Right, so I didn’t update again for the whole of October, even after I said I would, and I haven’t shared any projects that were knitted after August. What have I been up to then? Knitting! I’ve made a huge dent in my Christmas knitting, and I’m beginning to think, maybe too optimistically, that I could even be done before December rolls around. We’ll see.
I also purchased a Kindle, which I love, love, love. I ordered a pretty handmade case for it from etsy from an unfortunately backlogged seller, which left me with the question of how to cover it until my other case arrived. I was seriously looking around, trying to remember if I had a case on hand or a project bag that would work as a substitute, when I remembered that I am a knitter. Right. I made up a snug offset cable case knit out of some leftover Mal Worsted in Geranio.
The pattern is pretty straightforward, but I thought I’d share it if anyone else would like to make one!
Cabled Kindle Sleeve
- Yarn: Malabrigo Yarn Merino Worsted, 70-90 yards (60-85 m). I used a little more than a third of a skein, I would recommend having at least a half skein available. The color shown is Geranio 044.
- Needles: US 8 – 5.0 mm, 36″ or longer for magic loop, or use your preferred circular knitting method.
- Size: 8″ x 5″ (20 cm x 13 cm), 8.5″ x 3.5″ unstretched (21 cm x 9 cm)
- Gauge: 20 stitches and 32 rows = 4″ (10cm) in stockinette.
- Notions: cable needle (if preferred), stitch markers, one 3/4″ (19 mm) button, tapestry needle, sewing needle, thread to sew on button, crochet hook in H – 5.0 mm (optional).
I wanted a snug fit, so I calculated that in would be about for a unstretched fit it the case would need 44-48 sts, and cast on 40. If you wanted a less snug fit, you could add an 8 extra purl stitches, one more in each purl section, or an extra two knit stitch on each of the side panels. These instructions can also be used to adapt the pattern to the Nook which is .2″ wider and .2″ longer than the Kindle 3, and by also adding an additional .5″ of height on the sleeve.
Adaptations for the new Kindles: For the smaller no-keypad Kindle, subtract 1″ (2 cm) from the original total height of 8.5″ (21 cm) to 7.5″ (19 cm) and for the Kindle Touch, subtract .5″ (1 cm) to 8″ (20 cm) for the total length. The Kindle Fire is almost the exact same dimensions as the Kindle 3, and should fit in this pattern as written.
2 x 2 Left Cross:
With a cable needle: Slip two stitches purlwise onto cable needle, hold in front, knit next two stitches, knit the two stitches from the cable needle.
Without a cable needle: Slip two stitches, purlwise to the right-hand needle, knit next two stitches and transfer to RH needle. Slip LH needle into first two stitches from the front, slip RH needle out of stitches 3 and 4, and then back into these two stitches behind stitches 1 and 2, knit stitches 1 and 2. (I learned this technique here.)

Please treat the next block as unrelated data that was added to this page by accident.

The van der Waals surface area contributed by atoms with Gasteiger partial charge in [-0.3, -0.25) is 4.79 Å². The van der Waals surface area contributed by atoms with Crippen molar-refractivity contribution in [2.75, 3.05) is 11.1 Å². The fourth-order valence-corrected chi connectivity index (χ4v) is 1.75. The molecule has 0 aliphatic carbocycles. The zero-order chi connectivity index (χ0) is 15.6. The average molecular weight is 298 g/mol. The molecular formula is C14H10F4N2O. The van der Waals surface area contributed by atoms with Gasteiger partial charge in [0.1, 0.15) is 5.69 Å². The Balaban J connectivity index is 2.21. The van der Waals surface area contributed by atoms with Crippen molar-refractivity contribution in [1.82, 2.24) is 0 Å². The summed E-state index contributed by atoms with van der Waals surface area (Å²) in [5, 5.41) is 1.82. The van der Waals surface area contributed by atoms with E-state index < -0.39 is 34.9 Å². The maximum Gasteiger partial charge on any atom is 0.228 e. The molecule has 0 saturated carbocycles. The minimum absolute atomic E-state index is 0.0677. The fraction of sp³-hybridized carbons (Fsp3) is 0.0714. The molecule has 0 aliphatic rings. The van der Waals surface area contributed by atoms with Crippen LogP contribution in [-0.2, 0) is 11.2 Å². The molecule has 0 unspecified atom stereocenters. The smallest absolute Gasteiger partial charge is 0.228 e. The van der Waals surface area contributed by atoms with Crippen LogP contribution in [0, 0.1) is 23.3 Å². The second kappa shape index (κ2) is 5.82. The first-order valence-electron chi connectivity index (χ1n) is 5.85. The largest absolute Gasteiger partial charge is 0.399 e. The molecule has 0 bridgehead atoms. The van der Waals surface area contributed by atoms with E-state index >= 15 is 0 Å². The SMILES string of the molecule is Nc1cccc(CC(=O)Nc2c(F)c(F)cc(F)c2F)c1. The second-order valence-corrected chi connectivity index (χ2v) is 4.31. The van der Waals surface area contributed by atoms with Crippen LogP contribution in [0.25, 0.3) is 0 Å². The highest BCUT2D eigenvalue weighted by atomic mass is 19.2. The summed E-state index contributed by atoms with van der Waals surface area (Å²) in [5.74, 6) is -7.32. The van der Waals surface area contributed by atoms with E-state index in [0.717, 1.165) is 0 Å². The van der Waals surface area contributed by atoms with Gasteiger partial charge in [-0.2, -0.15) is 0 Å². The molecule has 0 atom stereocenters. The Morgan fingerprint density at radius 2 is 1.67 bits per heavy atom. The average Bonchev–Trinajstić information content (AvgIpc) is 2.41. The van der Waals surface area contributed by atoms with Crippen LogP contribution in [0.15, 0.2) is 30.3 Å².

CO 40 stitches using Judy’s Magic Cast-On, which establishes knitting in the round.
Rows 1-3: *K2, P1, K4, P1, K4, P1, K4, P1, K2* twice.
Row 4: *K2, P1, Cross 2 L , P1, K4, P1, Cross 2 L, P1, K2* twice.
Row 5-7: *K2, P1, K4, P1, K4, P1, K4, P1, K2* twice.
Row 8: *K2, P1, K4, P1, Cross 2 L, P1, K4, P1, K2* twice.
Repeat Rows 1-8 until piece measures 8.5″ (21 cm) from cast-on edge, ending on an odd row.
Bind off 20 stitches and then continue in pattern across the back, now working flat with WS (odd rows) knit as: P2, K1, P4, K1, P4, K1, P4, K1, P2.
Continue for approximately 2.25″ (6 cm), and then work RS button-hole row as K2, P1, K4, P1, K2, YO, K2tog, P1, K4, P1, K2. Mine happened to be on a row 6, which put the middle twist two rows above it, and it looks great, so you may want to aim for that.
Knit in pattern for another .5″ (1.5 cm), and then bind off. I chose to single-crochet around the flap to reinforce it, but that is optional. I did it without breaking the yarn by binding off on the RS, single crocheting down the left side, slip stitching back up, slip stitching across the top, single crocheting down the right side, slip stitching back to the top, and then finishing off on the top right side of the flap. You could so this in knitting by picking up and knitting the stitches, and then knitting across them for a couple of rows of garter.
I’ve decided to add a new note on how to block this pattern. Since the body is intended to stretch to fit, it does not need to be blocked, but the top really does look better if it’s been blocked, so what I do is slip the Kindle into the completed sleeve then place it flat on my blocking board and pin the flap so that it matches the dimensions of the case now that it’s stretched; the pins should be placed around the edges and will look like half of a square. I then carefully slip the Kindle out of the sleeve and use a spray bottle of water to saturate the flap and let it dry.
P.S. I basically knit this on the fly for my own entertainment, and hashed out the pattern after the fact, so if you find any errors please let me know!
The iPad version is available here.